Discover the artistic journey of Tom Buchanan, a London-based artist. From freelance illustration to pursuing personal creative interests, Tom’s recently published book, ‘Out of The Box,’ celebrates the significance and inspiration found in objects. With scissors, a camera, and music as his essential tools, Tom creates bold collages, captures moments of inspiration, and finds sonic inspiration. Explore Tom’s unique work as he transforms discarded ceramics into captivating narratives within framed plates. Join us as we delve into Tom’s artistic process and inspirations.
Name: Tom Buchanan
Born/Based: I was born and am presently based in London UK, even though I’ve moved around. This city seems to have a way of calling me back or beginning new chapters. I haven’t escaped quite yet!
Making art since: I’ve been drawn to making things for as long as I can remember, never one to get bored. I had a good ten years plus working as a freelance illustrator, taking on commissions in editorial, advertising & publishing before pursuing more personal creative interests beyond vocation.
Something you’d like our readers know about you: I’ve just had my first book published called ‘Out of The Box’ which is a celebration all about assemblage art, the significance and inspiration of found things, exploring the story behind objects and why artists like to collect. This project began innocently through a series of open submission exhibitions, requesting artworks that have “evolved, been created within, or even escaped from a box.” As well as helping me understand my own creative process, the study introduced me to some amazing artists from all over the world. The ambiguous ‘box’ in question could easily be a museum vitrine or an artists personal cabinet of curiosities, as much as a homage to one of Joseph Cornell’s shadow boxes.
What are three tools/elements you can’t work without? Scissors, a camera and music. I’m just going to roll with these choices symbolically. Firstly scissors are the true integral tool of collage that we simply can’t live without. It helps us take control and make some very bold decisions. Out of all art forms, I think photography is the most important and vital medium. A camera is a device of empowerment which anyone can use, it’s archival and allows us to play detective. I somewhat miss the delayed wonder developing 35mm film, the surprise in revealing what you’ve captured. Lastly I choose music as I’m like a sonic radar forever searching. Like discovering new things, sounds seem to catalogue my entire existence, I might not remember what I did yesterday, but today I might have just found a song that’s changed my life forever!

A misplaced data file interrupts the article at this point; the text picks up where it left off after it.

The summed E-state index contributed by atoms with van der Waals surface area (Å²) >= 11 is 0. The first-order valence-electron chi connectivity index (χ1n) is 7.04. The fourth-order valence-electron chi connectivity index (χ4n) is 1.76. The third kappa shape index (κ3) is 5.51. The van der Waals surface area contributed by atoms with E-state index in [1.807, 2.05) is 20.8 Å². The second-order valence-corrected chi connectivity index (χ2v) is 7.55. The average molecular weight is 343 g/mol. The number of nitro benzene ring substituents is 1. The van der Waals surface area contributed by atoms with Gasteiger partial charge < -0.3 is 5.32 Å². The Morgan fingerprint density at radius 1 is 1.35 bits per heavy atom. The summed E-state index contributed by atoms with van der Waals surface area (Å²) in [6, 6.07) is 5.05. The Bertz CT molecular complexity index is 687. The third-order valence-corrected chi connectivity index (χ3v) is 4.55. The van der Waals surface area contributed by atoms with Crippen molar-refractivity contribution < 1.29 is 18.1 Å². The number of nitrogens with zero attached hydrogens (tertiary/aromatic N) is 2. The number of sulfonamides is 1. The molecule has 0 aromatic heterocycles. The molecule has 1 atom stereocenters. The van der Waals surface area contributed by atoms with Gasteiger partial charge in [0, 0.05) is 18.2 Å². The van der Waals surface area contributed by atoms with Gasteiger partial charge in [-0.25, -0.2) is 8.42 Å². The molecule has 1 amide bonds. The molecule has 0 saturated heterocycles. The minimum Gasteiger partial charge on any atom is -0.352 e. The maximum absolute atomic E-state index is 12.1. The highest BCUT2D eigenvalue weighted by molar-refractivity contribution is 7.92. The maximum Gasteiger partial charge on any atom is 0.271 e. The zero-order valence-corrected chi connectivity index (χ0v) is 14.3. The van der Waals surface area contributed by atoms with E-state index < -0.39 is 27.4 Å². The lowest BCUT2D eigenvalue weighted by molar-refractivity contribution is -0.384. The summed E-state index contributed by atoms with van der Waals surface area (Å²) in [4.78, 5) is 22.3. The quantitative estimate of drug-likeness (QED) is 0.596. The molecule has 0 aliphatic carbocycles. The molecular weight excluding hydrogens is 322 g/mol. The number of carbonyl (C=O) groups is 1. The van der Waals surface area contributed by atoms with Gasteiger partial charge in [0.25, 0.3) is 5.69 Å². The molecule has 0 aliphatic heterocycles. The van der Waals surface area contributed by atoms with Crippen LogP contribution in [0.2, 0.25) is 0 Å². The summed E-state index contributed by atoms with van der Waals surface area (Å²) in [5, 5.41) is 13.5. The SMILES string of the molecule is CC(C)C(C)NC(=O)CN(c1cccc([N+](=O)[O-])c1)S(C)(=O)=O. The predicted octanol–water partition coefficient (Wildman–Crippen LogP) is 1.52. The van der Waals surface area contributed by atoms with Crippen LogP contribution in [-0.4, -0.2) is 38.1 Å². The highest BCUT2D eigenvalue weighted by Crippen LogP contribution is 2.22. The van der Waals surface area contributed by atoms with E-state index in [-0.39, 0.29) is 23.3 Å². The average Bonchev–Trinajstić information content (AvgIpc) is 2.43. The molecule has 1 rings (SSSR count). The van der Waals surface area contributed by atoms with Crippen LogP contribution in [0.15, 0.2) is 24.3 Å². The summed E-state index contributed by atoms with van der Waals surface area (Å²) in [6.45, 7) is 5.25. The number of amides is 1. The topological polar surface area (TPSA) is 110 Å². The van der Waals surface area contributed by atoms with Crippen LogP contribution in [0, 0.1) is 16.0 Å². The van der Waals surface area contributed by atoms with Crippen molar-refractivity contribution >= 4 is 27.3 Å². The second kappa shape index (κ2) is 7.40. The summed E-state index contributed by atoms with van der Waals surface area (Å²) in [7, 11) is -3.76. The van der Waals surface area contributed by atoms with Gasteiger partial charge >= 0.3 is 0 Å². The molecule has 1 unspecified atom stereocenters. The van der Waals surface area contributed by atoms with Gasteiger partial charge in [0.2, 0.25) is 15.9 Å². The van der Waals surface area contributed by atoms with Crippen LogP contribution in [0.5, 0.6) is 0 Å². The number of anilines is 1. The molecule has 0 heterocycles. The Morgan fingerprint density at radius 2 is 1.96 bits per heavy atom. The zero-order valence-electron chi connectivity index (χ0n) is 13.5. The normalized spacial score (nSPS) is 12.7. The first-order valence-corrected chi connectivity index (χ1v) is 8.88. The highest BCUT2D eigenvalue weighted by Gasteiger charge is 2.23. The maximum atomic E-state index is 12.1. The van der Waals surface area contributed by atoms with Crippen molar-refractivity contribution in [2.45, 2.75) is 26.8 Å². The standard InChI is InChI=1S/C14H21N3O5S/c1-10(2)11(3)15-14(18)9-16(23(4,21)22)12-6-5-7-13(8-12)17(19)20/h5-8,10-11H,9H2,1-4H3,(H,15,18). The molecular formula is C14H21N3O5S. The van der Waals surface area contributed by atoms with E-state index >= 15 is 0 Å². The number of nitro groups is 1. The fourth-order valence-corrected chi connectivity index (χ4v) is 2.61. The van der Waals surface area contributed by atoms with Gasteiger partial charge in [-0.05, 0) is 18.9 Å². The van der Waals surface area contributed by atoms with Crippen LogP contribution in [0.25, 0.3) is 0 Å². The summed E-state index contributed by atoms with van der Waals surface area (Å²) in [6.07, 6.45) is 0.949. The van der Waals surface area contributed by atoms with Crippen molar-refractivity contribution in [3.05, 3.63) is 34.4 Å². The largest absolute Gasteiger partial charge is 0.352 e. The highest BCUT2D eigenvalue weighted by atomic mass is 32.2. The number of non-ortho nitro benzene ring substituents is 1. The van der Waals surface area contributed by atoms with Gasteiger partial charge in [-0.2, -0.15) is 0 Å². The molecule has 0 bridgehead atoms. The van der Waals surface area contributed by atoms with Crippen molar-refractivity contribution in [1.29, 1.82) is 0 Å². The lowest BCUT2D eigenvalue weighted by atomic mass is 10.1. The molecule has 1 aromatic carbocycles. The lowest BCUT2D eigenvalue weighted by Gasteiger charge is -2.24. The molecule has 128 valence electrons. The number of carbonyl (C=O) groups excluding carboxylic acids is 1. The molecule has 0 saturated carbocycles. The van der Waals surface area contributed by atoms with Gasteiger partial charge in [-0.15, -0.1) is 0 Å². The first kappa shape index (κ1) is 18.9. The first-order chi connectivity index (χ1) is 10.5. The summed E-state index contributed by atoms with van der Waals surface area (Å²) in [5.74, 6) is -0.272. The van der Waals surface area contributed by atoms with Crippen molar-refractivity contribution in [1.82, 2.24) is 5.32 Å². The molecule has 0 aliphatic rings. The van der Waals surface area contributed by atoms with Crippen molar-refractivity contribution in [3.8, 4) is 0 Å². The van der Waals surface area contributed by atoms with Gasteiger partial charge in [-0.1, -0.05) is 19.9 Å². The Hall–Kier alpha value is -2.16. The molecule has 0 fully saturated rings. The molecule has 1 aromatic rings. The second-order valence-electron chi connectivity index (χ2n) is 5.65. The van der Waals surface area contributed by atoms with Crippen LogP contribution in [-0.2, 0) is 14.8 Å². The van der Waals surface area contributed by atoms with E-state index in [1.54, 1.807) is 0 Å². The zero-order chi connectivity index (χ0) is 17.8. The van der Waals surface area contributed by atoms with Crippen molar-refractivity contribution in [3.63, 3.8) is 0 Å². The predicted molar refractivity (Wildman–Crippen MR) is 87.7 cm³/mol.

What do you think is the most important thing that defines your work as yours? I think my boxed framed plates have taken a rather unique trajectory. I like to use lonely discarded plates as storyboards, which I then illustrate and highlight within bespoke crafted box frames. I’m never quite sure where the narrative might go, the powder trails can be triggered by anything from the patterns, colours, textures or accidental imperfections of the original ceramic. The framing and naming process is fundamental as it provides a stopping point, the perfect stage in which to freeze frame and accentuate the story within. It’s a lovely size format that’s also quite practical to hoard.
Can you describe your work process? I’ve always been fascinated by the process of cause and effect, the union and collision between unlikely objects. The plates provide a great arena for such showdowns, where I can apply my own layers of texture such as prints and paint. The box frame is a magnificent way of exalting the absurd. I’m also fascinated how certain titles might work as larger graphic images, encouraging evolving themes such as the ‘Future Cities’ series, playing with urban architecture and dream worlds. I like playing with ongoing & recurring themes, my latest are Tyres and wheels.
Which artists would you recommend us to check out? I think John Heartfield is a touchstone of photomontage, creating powerful anti-Nazi and anti-fascist artworks as political weapons, explosively reigniting the source that spawned them. Bringing things into the present I’d like to mention a couple of tactile artists who I’ve been lucky enough to feature in my book. Hastings artist Peter Quinnell never fails to make me smile, he’s a master presenter of detritus, brilliantly reanimating the ridiculous. The use of real objects in his art is an excuse for the collecting, which he jests is probably some sort of mental illness. Another extraordinary collector is Swedish artist Michael Johansson who’s intrigued by irregularities in daily life. His real-life Tetris sculptures are perfect archaeologies of the everyday compressed into harmonious rectangles or cubes. They are proof positive of the possibility of thinking inside and outside the box at the same time.
What is your personal definition of collage? Collage enables pure response creative immediacy. Anything goes, whatever form or technique that inspires. A re-ordering of the universe at our very fingertips. amen
Learn more about Tom Buchanan on his Instagram.